* * *
"Counsel agree that an Order dismissing the claim should be entered by the court."
In accord with the signed stipulation, the district court dismissed Shirley Hageness's claim against the estate with prejudice. See N.D. R. Civ. P. 41(a) (providing for dismissal of an action by stipulation).
[¶5] After the dismissal, Shirley Hageness's claim against the estate remained unresolved. Eventually, on November 21, 1996, Shirley Hageness filed a "Motion to Vacate Order and Stipulation." See N.D. R. Civ. P. 60(b) (providing for relief from a final judgment or order). On the same day, Shirley Hageness filed a separate action claiming breach of contract.
[¶6] The district court denied Shirley Hageness's Rule 60(b), N.D. R. Civ. P., motion to vacate the order entered by stipulation. After a bench trial on the breach of contract suit, the district court concluded the services Shirley Hageness rendered to Melvin and Alice Hageness were gratuitous and dismissed Shirley Hageness's breach of contract action with prejudice.
[¶7] Shirley Hageness did not appeal the district court's denial of her Rule 60(b), N.D. R. Civ. P., motion to vacate. See Nastrom v. Nastrom, 1998 ND 142 (appealing from denial of a Rule 60(b), N.D. R. Civ. P., motion for relief from a final judgment or order). Instead, Shirley Hageness appealed from the Judgment dismissing her separate breach of contract action. We conclude the district court correctly dismissed the breach of contract action.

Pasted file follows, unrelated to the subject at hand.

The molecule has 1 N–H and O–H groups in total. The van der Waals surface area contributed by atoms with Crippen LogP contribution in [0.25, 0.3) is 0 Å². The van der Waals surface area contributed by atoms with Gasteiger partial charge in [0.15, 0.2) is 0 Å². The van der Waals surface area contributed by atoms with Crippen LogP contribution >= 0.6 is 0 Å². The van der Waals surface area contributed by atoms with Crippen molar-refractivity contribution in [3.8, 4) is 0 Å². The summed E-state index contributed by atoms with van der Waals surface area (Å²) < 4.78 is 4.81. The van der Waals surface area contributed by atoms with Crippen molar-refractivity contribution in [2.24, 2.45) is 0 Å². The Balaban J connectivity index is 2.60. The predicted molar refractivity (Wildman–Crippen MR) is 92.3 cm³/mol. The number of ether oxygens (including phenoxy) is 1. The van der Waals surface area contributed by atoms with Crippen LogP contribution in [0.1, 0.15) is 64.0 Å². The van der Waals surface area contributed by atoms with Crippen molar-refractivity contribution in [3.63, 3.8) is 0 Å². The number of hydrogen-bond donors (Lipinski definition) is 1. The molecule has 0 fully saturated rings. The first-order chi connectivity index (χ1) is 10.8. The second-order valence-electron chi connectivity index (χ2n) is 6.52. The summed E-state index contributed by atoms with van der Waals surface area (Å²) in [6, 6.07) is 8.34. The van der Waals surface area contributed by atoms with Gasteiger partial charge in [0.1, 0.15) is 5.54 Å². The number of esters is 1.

[¶8] Although, in the present case, Shirley Hageness seeks relief in a separate action for breach of a stipulation, rather than a Rule 60(b) proceeding, some discussion concerning the separate action in relation to 60(b) is necessary.
A. "Independent Actions" Preserved by Rule 60(b)
[¶9] North Dakota adopted Rule 60, N.D. R. Civ. P., from the corresponding federal rule. North Shore, Inc. v. Wakefield, 542 N.W.2d 725, 727 (N.D. 1996) (noting also that a North Dakota court will give deference to an interpretation of the Federal Rule 60 when it construes our own rule); Explanatory Note to Rule 60, N.D. R. Civ. P. Compare N.D. R. Civ. P. 60 with F. R. Civ. P. 60. Rule 60(b) permits a court to relieve a party of a final judgment or order upon a showing of mistake, inadvertence, excusable neglect, newly discovered evidence, fraud or any other reason justifying relief.